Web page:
It's never a horrible thing to be an underdog. The world needs them. No one enjoys facing seemingly insurmountable odds, but the reduction of pressure that comes with lowered expectations can be an inspiring, liberating force. "Dewey Defeats Truman." Broadway Joe Namath stunning the Baltimore Colts in Super Bowl III. The Miracle on Ice. Greece winning Euro 2004 with its "souvlaki-naccio."
Yet the sad (and obvious) truth is that many underdogs never get close, simply serving as steady fodder for the fire or grease for the machine. UEFA, in particular, has a stubborn clutch of minnows -- the Faroe Islands, San Marino, Andorra and Liechtenstein to name just four -- that fit this billing to a tee. Small, soccer-playing nations that simply don't have the resources or manpower to be anything more than a footnote.
Though these teams never make it anywhere near a major tournament -- to date, they're 0-38 in World Cup and Euros qualification -- they're the best part about these otherwise arduous international breaks. It's not what they do -- take time off from day job, lace up boots, get thumped by Spain -- but what they stand for. Team spirit. Pride. Respect. A naked love of the game. Ciphers for hopeless part-time football players like us.
And all those who would marginalize these scrappy nations if given a chance should find another cause to champion.
First, the physical stats. Collectively, the quartet boasts a population one-twelfth the size of Brooklyn. (On Friday, San Marino will play in front of an estimated 90,000 against England, a crowd nearly three times larger than the population of its landlocked "enclaved microstate" within Northeast Italy.) You could fit the four nations comfortably into Rhode Island with nearly half the state to spare. Liechtenstein, at a positively roomy 61 square miles in territory, is still smaller than the District of Columbia.
Beyond their infinitesimal size, there's the quality of football. The combined competitive record of the four countries is grim reading by any standard: 494 games played, 31 wins, 44 draws and 419 defeats for a "success percentage" (we'll include draws to be kind) of just more than 15 percent. As for goals, 161 scores weighed against 1,534 by the other team, meaning an average game involving a minnow is likely to end in a 3-0 defeat.
And despite their utter irrelevance when it comes to on-field results, what's strange is how these fledgling nations and proud, parochial principalities inspire the full spectrum of emotion.
Most fans admire the passion and their will to rearrange personal lives in order to be humiliated by a France or a Netherlands. Secretly, we wish it was us getting a phone call the day of the game, begging us to suit up and face Sweden. (It happened to San Marino reserve goalie Federico Valentini last year.)
The Guardian's Paul Doyle reported last year on Luxembourg midfielder Fons Leweck, who had to hand over the reins to his clothing shop so he could play against Belarus and France. The minnow lost both games 2-0 but, as Leweck says, it's never really about the reaching the World Cup: "We strive to honor our country even if it's small."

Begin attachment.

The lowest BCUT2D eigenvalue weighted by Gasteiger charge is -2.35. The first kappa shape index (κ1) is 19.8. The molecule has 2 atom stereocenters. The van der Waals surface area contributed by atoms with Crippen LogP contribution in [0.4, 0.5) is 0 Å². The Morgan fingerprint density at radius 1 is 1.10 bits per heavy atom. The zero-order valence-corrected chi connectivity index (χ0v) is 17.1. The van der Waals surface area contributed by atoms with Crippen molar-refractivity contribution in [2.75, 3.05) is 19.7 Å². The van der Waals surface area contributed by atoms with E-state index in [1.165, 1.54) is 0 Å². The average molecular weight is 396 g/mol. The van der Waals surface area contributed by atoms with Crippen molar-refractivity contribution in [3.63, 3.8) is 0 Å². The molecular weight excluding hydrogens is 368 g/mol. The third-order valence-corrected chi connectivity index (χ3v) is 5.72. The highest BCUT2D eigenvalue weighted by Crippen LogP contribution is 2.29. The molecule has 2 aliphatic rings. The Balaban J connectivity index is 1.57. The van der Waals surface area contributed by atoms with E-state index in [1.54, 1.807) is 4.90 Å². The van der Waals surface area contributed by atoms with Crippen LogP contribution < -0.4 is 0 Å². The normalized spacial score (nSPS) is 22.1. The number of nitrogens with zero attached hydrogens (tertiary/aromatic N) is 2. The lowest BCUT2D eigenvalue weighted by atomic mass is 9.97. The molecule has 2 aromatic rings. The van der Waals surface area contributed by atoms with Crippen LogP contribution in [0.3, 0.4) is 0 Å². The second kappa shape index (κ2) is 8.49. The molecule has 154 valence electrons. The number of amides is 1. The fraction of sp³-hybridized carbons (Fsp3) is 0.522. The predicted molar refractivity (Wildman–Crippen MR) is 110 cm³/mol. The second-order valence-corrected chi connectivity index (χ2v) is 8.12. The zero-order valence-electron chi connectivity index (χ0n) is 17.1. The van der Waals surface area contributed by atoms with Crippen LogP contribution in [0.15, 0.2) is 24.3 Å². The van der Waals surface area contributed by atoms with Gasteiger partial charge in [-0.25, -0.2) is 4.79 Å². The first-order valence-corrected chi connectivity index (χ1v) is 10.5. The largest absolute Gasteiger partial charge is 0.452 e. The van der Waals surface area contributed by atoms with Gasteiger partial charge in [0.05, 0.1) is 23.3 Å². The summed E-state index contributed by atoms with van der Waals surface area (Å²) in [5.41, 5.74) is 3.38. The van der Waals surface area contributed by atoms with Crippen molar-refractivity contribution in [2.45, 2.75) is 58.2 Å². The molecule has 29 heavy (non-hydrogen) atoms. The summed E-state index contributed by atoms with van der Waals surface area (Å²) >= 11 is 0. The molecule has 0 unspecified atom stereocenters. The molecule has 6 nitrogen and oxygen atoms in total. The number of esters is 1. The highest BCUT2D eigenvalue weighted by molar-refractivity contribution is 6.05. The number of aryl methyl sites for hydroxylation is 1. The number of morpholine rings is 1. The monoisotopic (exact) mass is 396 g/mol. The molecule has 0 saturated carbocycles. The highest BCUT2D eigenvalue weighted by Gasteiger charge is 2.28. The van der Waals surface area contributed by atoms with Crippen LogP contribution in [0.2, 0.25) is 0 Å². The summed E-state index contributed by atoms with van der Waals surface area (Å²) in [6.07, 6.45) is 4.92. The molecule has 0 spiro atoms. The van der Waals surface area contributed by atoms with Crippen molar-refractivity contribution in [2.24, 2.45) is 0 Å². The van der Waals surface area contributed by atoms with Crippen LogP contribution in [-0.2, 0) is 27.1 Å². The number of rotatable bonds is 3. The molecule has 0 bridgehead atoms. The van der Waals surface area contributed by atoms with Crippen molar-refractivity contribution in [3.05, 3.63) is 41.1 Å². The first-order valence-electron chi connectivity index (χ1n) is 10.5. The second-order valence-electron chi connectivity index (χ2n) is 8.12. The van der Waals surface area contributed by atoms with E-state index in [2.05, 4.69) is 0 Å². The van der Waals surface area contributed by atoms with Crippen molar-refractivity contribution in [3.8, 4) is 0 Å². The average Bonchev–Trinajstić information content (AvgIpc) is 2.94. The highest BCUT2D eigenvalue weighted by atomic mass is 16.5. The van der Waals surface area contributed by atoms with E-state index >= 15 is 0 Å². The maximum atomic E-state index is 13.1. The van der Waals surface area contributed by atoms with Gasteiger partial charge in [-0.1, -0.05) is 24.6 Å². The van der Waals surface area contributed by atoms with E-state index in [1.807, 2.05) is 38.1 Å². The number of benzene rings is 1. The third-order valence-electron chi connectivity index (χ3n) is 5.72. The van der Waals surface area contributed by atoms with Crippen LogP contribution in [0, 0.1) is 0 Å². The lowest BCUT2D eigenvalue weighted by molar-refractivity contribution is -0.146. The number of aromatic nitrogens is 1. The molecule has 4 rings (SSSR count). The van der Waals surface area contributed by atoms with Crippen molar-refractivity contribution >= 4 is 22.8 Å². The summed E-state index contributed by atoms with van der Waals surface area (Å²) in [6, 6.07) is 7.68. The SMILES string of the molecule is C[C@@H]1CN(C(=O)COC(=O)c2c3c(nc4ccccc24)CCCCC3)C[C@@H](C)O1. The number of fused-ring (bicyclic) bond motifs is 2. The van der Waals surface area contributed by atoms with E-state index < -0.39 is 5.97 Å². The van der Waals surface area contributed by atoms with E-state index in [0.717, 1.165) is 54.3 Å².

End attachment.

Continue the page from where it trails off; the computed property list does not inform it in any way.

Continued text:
That sentiment was echoed by Giorgio Crescentini, president of the San Marino football federation in an interview with the New York Times last October: "Basically, our main goal is to demonstrate that we have dignity... I think we are on track."
It all feels like an underdog movie stereotype only with a snuff film ending. Imagine watching "Ferris Bueller's Day Off," only Matthew Broderick gets successfully caught and punished. Oh, and Cameron's dad's sports car ends up stolen and sold instead of accidentally dumped out of a garage. As fans, we can empathize with the emotional crush.
And yet there is an groundswell of irritation toward those nations unable to underdog against Europe's best. One element was raised by The Guardian's Amy Lawrence as she mused on the life-sized, teeth-gnashing hassle of taking an international break in which the Three Lions must travel to -- gasp -- Moldova. You know, as if the very thought of playing such teams couldn't be more beneath the likes of Ashley Cole and Wayne Rooney. Nuisance, maybe. But part of the process, absolutely.
The follow-on argument involves a bloodless, bureaucratic coup: why not "simplify" an already labyrinthine qualification process with preliminary rounds? There, the continent's pabulum can win a game or two against fellow minnows in a bid to decide which one gets pummeled by Joachim Low's Germany C team on a bitingly cold Thursday in Frankfurt.
But such suggestions ignore the important point: these qualifying rounds are all about the minnows, not Steven Gerrard's comfort or Franck Ribery's accruement of air miles. Though the bulk of attention invariably fixates on the minor dramas of big players, niggling injuries or monotonous news conferences, the minnows and their stories enliven normally drab, perfunctory bouts of football.
It's about Andy Selva, the 35-year-old Sammarinese striker with a lifetime spent in Italian soccer's doldrums and scorer of eight goals for San Marino, a country that has scored just 19 in 112 games dating back to 1990. Davide Gualtieri versus England, 1993! Or Leweck scoring in a 2-1 WCQ win in Switzerland, one of the biggest shocks in recent memory.
How about Mario Frick scoring the game winner for Liechtenstein against Latvia in 2007, prompting their opponent's manager to quit the following day? When Steve McClaren's England was harassed by fans for taking nearly an hour to score against Andorra -- the Three Lions eventually won 3-0 -- the abuse prompted the first of many strained news conferences for "The Wally with the Brolly."
These moments are the fun amid the flat atmospheres and disinterested superstars -- for that we can thank the menagerie of minnows. Without them, we'd only be forced to tolerate more John Terry stories.
James Tyler is an editor for ESPNFC.